Cincinnati Edition

Monday – Friday at 1:00 pm

Cincinnati Edition covers topics from regional government to business, education, health, technology and the arts.

You can join the discussion with decision-makers, authors, and voices from around the region and beyond by calling 513 419-7100, emailing talk@wvxu.org, and messaging through Facebook and Twitter.

Support for Cincinnati Edition comes from  The Johnson Foundation and The Carol Ann and Ralph V. Haile Jr. / US Bank Foundation.

Credit Hamilton County Sheriff's Department

A Hamilton County grand jury has indicted former University of Cincinnati police officer Ray Tensing for murder in the shooting death of Samuel DuBose in a July 19 traffic stop. The shooting was, Hamilton County Prosecutor Joseph T. Deters said, the most “asinine” and “senseless” act he has ever seen a police officer commit. 

This show originally aired October 24, 2014.

Greater Cincinnati is home to hidden experiences and amazing vistas for those willing to get out and do a bit of walking. And what better time of year to go exploring? The second edition of 60 Hikes within 60 Miles: Cincinnati is your guide to all of these amazing places, full of insider info on what not to miss. With new hikes and updated maps, author and naturalist Tammy York highlights hiking destinations within 60 miles of greater Cincinnati. And she joins us this afternoon to talk about her book and great places to hike in our area. To register for a free hike guide click here.

 This show originally aired October 24, 2014. 

The former Feed Materials Production Center in Fernald, Ohio, just 20 miles from Cincinnati, processed uranium as part of our country’'s nuclear weapons program from 1951 to 1989. When production at the site ceased, cleanup and environmental remediation began. Today, the once-contaminated site is home to the Fernald Preserve, more than 1,000 acres of wetlands and wildlife habitat, covered in seven miles of trails for birders, hikers and photographers.

Joining us to explore the history of the Fernald site are Jane Powell, former site manager with the Department of Energy; Department of Energy support contractor and Ecological Manager, John Homer; Thomas Schneider, EPA Division of Air Pollution Control supervisor and Fernald/Paddys Run Conservation Project Manager; and Lisa Crawford, a nearby resident who was a leader in an effort to close and clean up the plant.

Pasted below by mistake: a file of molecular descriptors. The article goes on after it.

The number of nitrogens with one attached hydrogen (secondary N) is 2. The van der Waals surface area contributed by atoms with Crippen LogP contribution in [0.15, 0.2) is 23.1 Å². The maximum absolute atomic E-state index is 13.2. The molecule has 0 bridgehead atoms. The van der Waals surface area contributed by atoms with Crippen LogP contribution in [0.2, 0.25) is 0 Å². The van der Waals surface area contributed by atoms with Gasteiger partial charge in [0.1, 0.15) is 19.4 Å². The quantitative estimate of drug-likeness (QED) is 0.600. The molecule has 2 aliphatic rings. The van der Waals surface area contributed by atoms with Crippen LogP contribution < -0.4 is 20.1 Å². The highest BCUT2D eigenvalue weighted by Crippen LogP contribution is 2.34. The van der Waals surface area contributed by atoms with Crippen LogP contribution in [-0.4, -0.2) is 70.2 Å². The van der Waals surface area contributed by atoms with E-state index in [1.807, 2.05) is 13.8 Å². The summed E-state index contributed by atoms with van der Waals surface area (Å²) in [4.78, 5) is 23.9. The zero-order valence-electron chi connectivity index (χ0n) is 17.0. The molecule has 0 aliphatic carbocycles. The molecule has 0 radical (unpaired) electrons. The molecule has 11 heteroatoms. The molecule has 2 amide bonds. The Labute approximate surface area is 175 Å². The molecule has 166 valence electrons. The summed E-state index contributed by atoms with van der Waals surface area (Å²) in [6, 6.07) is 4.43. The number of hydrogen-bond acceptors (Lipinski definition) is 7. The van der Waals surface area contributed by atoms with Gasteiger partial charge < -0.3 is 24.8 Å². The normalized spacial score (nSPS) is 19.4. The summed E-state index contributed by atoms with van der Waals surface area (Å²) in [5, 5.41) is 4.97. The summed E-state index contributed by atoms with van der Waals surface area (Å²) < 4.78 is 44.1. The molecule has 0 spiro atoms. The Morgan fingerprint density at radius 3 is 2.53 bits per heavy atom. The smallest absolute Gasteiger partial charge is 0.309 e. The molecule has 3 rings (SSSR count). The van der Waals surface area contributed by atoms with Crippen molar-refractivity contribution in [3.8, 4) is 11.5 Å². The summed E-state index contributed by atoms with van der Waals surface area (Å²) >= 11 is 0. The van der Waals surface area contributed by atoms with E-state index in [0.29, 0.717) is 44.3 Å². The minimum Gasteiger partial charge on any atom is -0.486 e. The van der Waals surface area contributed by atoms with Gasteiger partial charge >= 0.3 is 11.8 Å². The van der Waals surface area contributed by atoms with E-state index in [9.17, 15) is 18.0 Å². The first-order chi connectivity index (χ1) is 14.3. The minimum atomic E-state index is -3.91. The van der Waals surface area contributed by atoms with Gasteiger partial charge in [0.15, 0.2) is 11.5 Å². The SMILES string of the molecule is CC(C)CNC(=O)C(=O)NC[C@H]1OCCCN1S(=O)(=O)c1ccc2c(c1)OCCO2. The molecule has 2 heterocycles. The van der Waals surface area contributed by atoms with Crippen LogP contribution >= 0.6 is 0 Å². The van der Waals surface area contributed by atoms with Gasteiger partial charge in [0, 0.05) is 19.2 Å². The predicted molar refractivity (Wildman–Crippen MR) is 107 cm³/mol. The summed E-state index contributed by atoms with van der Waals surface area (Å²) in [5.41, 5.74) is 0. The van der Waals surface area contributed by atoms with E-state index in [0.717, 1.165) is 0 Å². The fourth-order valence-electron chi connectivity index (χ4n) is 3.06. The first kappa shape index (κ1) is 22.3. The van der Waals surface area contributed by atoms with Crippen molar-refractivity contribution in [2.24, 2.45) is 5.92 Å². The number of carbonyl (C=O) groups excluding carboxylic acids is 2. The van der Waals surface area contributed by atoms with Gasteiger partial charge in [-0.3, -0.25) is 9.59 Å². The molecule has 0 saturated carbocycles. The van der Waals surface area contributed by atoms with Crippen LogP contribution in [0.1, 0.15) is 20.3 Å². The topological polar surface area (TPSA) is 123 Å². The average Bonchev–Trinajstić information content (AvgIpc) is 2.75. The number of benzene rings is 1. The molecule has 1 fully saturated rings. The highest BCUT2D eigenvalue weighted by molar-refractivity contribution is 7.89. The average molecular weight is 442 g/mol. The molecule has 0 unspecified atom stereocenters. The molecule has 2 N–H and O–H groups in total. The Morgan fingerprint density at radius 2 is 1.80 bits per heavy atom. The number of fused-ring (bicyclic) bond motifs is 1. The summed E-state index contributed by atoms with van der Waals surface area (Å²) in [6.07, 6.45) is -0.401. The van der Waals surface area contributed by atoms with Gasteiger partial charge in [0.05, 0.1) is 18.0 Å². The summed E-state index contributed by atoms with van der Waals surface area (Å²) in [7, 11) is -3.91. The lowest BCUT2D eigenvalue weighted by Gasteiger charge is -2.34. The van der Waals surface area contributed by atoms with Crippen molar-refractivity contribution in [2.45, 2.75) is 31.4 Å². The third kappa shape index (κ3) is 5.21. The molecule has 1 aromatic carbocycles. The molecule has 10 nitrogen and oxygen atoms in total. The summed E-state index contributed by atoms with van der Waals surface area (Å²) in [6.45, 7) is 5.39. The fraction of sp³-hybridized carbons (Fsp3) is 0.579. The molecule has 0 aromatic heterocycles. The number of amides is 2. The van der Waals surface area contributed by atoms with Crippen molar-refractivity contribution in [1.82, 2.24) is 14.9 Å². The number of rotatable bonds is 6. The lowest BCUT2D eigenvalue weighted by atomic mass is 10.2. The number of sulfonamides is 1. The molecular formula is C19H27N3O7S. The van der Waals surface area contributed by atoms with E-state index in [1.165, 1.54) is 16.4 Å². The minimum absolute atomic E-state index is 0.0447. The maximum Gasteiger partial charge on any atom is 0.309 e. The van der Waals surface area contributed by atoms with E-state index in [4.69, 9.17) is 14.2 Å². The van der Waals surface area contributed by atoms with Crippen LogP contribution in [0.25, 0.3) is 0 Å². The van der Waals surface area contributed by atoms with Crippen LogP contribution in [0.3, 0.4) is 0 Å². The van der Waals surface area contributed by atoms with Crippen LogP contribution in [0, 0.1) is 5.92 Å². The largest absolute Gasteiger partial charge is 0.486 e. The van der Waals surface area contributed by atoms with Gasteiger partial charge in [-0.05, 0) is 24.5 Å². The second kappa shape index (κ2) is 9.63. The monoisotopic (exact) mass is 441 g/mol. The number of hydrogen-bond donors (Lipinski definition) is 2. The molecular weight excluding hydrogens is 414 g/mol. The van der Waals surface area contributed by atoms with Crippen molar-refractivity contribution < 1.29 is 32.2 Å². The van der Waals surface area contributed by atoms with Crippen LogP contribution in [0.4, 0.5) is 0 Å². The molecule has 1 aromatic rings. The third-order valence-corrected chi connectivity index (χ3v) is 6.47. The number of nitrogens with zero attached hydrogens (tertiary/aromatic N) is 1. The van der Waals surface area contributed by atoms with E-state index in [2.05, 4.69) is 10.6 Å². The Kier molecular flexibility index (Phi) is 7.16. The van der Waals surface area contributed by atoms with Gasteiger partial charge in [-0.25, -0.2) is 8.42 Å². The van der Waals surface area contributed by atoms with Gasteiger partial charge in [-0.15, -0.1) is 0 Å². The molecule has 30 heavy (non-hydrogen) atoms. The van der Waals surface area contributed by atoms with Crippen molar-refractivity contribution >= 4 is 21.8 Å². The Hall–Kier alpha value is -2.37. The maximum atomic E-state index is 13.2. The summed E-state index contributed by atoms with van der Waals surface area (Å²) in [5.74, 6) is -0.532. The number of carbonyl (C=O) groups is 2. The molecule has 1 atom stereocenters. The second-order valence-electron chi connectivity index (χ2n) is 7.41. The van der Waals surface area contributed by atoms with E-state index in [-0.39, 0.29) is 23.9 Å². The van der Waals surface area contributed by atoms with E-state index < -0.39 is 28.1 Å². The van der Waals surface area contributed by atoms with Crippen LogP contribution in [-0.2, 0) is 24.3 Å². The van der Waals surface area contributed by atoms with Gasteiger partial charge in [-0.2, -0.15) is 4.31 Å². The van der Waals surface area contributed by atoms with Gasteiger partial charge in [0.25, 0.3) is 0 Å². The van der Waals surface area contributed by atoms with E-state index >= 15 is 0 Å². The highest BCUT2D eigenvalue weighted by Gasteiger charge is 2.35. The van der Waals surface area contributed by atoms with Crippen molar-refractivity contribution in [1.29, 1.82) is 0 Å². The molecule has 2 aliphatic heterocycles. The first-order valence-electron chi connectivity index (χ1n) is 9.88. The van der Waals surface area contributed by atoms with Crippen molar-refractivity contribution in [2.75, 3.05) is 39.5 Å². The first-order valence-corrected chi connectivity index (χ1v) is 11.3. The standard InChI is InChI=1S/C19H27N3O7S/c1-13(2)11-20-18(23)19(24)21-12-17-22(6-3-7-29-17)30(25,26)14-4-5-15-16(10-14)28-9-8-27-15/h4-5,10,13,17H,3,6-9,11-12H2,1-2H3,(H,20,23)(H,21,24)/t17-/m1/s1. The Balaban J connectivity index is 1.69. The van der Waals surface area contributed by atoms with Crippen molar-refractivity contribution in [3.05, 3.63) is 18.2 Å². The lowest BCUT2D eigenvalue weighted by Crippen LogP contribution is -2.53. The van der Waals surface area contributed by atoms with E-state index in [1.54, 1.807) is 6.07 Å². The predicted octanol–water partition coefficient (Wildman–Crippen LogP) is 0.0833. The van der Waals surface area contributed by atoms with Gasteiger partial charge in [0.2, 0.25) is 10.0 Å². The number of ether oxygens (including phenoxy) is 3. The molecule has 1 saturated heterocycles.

Native plants, those adapted to our local climate and soil conditions, don’t require the fertilizers, pesticides, water or maintenance of non-native plants. And they provide nectar, pollen, and seeds that serve as food for native butterflies, insects, birds and other animals. 

  Located in Hamilton, Ohio, Pyramid Hill Sculpture Park & Museum has encouraged creativity and education since its founding in 1987. The park hosts a total of fifty-six outdoor sculptures by artists from around the world, and a ten-thousand square foot ancient history museum. The park is open year round, and offers several family-friendly activities. 

Tana Weingartner / WVXU

  One of the most anticipated events of the year, LUMENOCITY®, returns to Washington Park August 5th, for five nights of music, dance, and visual wonder.

Earlier this month, the New York Stock Exchange suspended trading in its main market for 3½ hours due to a technical issue. The shutdown jarred investors, but it did not have the impact it would have had 20 years ago.

The Anna Louise Inn opened its doors in 1909 with the goal of providing safe and affordable housing for single women. Last month it moved from the Lytle Park building that had been its home for more than a century to a new site in Mount Auburn, the result of a protracted legal battle with Western & Southern Financial Group. In its 106 years, the Inn has served thousands of women from a wide range of circumstances.

The men and women who serve in our military, and their families,  face a variety of challenges and changes in their lives, during active duty time and after service members return from deployment and reintegrate back into more normal routines.

On July 26, 1990, President George H.W. Bush signed the Americans with Disabilities Act into law, with a goal of creating equal opportunities for people with disabilities through inclusion in the workplace, in schools, and in the community. As the nation celebrates the Americans with Disabilities Act’'s 25th anniversary, we discuss the legal, societal and personal aspects of the law.

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